The UK food and grocery market is forecast to grow by 14.8% between now and 2023, giving it a value of £218.5bn, according to the latest forecasts released today by food and grocery research organisation IGD.
Continuing last year’s trend, growth is predicted across all major grocery channels, with online and discount set to account for over half of the increase in market value to 2023. IGD anticipates £3 in every £10 of growth over the next five years will come from discounters. The outlook for larger stores has also improved with investments in price, range and the customer experience helping retailers to defend their market share better.
Other key findings of IGD’s research include:
Discounters will achieve the biggest cash gain in sales over the next five years (30% of the total) as they benefit from further store openings and format development
Online will remain the fastest growing channel
The convenience channel is forecast to return to a stronger growth trend in 2019
Larger stores remain the most visited channel with 98% of shoppers visiting at least once in the last month, followed by convenience stores (89% of shoppers). 88% of shoppers use both channels
Discount will make the biggest contribution to cash growth: +£8.5bn (+37%) driven by rapid physical expansion, with like-for-like growth supported by upgrades to existing stores. While discount growth will slow, it will still be the fastest growing channel in cash terms over the next five years. Physical expansions will continue to drive channel growth as retailers establish stores in new areas that offer a much more supermarket-like experience to shoppers. High quality store interiors, better customer facilities and enhancements to core categories and are set to build customer engagement across a broader range of categories.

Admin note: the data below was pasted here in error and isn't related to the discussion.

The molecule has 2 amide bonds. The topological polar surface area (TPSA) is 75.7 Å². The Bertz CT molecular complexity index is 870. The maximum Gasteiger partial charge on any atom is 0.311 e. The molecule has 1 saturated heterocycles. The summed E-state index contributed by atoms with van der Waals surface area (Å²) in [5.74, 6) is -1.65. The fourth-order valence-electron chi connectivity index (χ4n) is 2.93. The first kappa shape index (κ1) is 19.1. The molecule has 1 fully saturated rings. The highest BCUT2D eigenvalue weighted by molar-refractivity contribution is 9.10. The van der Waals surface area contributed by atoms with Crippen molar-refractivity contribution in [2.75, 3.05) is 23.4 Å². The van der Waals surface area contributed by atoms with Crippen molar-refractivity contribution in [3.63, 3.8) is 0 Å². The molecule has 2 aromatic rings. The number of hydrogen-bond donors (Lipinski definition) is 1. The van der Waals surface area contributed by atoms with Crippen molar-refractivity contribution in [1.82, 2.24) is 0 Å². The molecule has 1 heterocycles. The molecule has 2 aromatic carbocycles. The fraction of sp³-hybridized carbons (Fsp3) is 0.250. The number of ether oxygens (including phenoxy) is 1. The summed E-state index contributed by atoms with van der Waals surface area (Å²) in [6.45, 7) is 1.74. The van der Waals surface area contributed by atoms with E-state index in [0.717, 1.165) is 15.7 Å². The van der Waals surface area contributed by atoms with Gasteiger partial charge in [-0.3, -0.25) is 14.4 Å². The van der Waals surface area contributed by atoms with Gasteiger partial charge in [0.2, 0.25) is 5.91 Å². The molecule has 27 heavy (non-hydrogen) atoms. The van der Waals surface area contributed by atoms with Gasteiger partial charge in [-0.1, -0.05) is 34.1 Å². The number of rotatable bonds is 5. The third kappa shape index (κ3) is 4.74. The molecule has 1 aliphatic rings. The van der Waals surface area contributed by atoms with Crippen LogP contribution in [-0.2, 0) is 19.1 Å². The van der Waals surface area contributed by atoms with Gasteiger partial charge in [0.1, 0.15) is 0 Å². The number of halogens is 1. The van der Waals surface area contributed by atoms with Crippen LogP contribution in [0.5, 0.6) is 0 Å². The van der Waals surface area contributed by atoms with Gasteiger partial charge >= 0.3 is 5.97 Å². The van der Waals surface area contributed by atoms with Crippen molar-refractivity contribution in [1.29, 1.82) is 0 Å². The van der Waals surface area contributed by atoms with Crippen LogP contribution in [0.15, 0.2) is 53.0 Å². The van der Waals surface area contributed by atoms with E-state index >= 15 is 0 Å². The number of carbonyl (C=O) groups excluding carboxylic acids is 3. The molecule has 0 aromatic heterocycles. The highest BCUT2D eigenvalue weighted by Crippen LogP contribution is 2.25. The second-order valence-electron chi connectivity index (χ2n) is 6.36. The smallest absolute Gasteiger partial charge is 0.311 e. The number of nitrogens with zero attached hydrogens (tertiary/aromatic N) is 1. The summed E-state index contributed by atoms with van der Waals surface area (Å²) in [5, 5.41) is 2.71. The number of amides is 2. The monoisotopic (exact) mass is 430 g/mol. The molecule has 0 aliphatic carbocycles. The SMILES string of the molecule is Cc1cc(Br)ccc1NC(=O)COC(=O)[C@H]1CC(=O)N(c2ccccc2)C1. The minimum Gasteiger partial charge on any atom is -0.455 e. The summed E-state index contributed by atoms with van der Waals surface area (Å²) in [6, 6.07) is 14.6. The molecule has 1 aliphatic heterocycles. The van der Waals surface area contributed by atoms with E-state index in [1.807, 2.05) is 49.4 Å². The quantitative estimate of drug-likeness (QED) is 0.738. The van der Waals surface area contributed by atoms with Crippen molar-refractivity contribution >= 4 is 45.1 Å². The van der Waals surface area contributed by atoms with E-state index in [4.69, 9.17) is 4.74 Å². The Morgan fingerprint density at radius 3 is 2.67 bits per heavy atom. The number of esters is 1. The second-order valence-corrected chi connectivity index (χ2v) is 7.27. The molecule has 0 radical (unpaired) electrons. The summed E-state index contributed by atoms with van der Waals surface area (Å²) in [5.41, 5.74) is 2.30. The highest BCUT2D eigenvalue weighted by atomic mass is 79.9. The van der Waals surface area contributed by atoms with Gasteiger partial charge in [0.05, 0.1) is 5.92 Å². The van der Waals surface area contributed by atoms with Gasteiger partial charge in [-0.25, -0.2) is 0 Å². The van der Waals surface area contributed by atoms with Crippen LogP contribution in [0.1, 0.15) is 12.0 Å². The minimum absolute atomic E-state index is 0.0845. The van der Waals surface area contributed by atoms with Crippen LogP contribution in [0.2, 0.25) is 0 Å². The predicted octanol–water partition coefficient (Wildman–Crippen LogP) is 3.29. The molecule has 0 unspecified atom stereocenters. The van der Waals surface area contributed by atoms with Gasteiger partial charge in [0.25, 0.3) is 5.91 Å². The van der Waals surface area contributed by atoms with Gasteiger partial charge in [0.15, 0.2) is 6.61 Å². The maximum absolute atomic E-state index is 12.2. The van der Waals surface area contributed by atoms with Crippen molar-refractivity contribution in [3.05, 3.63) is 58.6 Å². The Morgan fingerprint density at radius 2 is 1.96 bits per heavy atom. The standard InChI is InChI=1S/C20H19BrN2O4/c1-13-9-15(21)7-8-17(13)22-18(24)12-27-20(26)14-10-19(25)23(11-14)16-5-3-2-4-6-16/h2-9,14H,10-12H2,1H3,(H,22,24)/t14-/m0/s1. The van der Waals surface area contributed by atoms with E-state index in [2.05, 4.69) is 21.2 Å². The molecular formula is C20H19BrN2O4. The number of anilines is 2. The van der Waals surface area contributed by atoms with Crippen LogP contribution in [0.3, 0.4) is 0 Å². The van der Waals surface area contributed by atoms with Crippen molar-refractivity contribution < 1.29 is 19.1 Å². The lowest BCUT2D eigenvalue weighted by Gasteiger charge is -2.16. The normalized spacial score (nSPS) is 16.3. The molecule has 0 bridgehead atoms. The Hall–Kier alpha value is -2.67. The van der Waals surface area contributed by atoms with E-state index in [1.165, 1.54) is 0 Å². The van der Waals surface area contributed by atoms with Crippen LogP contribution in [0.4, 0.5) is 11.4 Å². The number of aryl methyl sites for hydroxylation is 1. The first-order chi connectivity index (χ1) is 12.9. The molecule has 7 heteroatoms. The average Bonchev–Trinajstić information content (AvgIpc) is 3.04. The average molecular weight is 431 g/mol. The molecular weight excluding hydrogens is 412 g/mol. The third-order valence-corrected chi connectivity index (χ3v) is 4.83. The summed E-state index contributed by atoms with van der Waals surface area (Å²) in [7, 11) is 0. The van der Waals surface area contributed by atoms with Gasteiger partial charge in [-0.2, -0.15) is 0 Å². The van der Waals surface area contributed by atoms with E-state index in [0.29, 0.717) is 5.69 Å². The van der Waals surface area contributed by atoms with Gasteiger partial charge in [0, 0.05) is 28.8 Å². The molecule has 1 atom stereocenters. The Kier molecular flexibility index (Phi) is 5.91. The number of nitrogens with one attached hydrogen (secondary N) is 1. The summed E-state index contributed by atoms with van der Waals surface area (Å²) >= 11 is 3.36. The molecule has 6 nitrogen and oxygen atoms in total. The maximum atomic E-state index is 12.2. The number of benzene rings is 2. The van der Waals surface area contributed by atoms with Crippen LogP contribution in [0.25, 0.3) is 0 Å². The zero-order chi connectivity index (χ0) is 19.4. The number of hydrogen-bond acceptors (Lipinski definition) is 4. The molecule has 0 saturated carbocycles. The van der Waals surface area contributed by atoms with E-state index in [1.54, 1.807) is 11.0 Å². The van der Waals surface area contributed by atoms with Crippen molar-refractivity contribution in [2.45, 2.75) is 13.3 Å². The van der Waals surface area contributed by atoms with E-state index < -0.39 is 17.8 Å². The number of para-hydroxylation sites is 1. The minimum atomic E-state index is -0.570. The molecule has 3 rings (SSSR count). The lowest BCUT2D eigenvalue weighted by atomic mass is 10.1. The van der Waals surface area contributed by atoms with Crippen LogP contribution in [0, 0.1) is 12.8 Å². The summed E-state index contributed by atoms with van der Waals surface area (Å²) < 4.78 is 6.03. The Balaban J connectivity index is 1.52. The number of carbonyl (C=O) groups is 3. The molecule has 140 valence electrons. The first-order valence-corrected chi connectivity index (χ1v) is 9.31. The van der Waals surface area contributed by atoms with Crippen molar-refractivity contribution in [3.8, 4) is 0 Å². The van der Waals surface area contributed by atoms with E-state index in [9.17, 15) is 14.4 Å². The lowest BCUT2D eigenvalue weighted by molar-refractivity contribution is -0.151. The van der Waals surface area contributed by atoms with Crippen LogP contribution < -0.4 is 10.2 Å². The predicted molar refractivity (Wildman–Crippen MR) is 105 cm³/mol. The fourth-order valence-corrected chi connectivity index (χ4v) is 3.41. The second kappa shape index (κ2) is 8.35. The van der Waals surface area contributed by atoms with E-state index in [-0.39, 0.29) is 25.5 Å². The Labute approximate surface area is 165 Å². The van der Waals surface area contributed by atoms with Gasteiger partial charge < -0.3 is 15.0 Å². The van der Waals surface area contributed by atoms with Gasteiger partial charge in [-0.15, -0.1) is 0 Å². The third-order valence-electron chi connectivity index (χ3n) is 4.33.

Simon Wainwright, Director of Insight at IGD, said, “Food discounters are benefiting from targeted investment in key categories such as fresh produce, meat and bakery, along with improvements to the in-store environment and facilities, making stores much more comparable to supermarkets.
“Variety discounters will see strong growth from investment in more store openings, but we will see this balance out with closures elsewhere. Opportunities for these retailers lie in developing the food-for-now and impulse grocery offers, taking a more flexible approach to formats, offering more unique and exciting products, and delivering compelling seasonal events. With almost 8 out of 10 (77%) of shoppers now saying they buy food from variety discounters every month, understanding shopper motivations and behaviour in this channel has never been more important.”
Online will be the fastest growing channel: (+52% over the next five years). Smaller and more recent channel entrants will drive growth as they scale up their operations and target emerging shopper needs. More established players will step up their use of web analytics to improve and personalise shoppers’ online experience. Indeed, two-thirds (61%) of online grocery shoppers say they would like it if online retailers personalised special offers based on what they buy regularly. More rapid and flexible fulfilment options will boost growth, such as click and collect services from more convenient locations such as local c-stores, places of work and unattended lockers. 34% of online grocery shoppers show an in interest in these services.